Yale Divinity School Receives Lilly Endowment Grant to "Sustain Pastoral Excellence"
The Yale Divinity School has received a grant of over $1.5 million from Indianapolis-based Lilly Endowment Inc. to participate in a national program called “Sustaining Pastoral Excellence.”
The program is a new effort of the Endowment to focus attention and energy on maintaining the high caliber of many of the country’s pastoral leaders.
Overall, 47 grants were awarded for a total of $57.9 million to religiously affiliated organizations across the country. The three- to five-year awards range from $252,355 to $2 million.
The grant awarded to the Divinity School will fund a comprehensive, national project to help pastors articulate, embody and communicate Christian faith as a way of life. The project, titled “Faith as a Way of Life,” will focus on the practice of pastoral ministry and education for pastoral ministry. Local and national working groups of pastors, laity, scholars and theologians will meet regularly for study and reflection on the project’s topic. The groups will also help create and introduce theological curricula that connect concepts of faith with the practice of faith.
“This grant will enable us to enhance our core mission of training leaders of communities of faith,” said Harold Attridge, dean of the Yale Divinity School. He added that the project “fits into our long-range plans for strengthening our faculty and course offerings in this area.”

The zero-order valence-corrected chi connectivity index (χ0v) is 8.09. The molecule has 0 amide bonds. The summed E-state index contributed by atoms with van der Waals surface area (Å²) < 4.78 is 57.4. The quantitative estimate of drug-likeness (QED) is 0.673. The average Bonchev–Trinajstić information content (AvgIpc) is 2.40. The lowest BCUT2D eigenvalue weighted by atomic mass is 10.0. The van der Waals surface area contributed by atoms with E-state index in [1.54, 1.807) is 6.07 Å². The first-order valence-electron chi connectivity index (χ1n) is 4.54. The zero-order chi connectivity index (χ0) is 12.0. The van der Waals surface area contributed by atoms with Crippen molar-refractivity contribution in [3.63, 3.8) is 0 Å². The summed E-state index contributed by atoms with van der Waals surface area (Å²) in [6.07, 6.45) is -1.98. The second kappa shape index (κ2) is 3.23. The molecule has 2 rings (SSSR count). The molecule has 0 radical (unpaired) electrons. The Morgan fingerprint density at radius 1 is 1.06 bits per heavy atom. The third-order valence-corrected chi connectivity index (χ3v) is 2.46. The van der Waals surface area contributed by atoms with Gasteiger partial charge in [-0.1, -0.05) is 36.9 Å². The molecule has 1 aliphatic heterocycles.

Much of the initiative for the creation of the project came from Miroslav Volf, the Henry B. Wright Professor of Theology at the Divinity School. Reflecting on the importance of sustaining pastoral excellence, Volf said about the grant, “Faith is a force that continues to shape the lives of people in contemporary societies in major ways, and the grant will help us not only to study faith but also to explore resources of faith for more salutary ways of living. Many people have contributed to the proposal-staff, faculty and administration-and I am grateful to all of them for their terrific work.”
Volf hopes that the findings of the project will result in a publication on the topic of Christian faith as a way of life.
Said Craig Dykstra, Lilly Endowment vice president for religion: “The Endowment’s current religion grant-making revolves around two major and interlocking considerations: identifying, nurturing and educating a talented new generation of pastors and, second, recognizing and supporting the excellent ones we have. Not surprisingly, we know that healthy, engaged, thoughtful, dedicated ministers usually go hand in hand with healthy, vibrant and effective congregations.”
Represented among the grants from nearly every major Christian faith tradition are theological schools, regional and national judicatories from large and small denominations, church-related colleges and universities, ecumenical organizations, retreat centers and a congregation, among others.
Most groups serve racially mixed groups of pastors, but two programs are aimed explicitly at African Americans, two at Hispanics, and one at Korean pastors on the West Coast. Most offer opportunities for pastors at any stage of their career, though several focus particularly on new pastors. “Peer group learning”-that is, small groups of pastors who meet regularly for several years for ongoing renewal and mutual support-form the basis for most of the programs.
“We will be most interested in following these projects over the next few years,” Dykstra said. “They offer the promise of meaningful renewal for many pastors in this country.”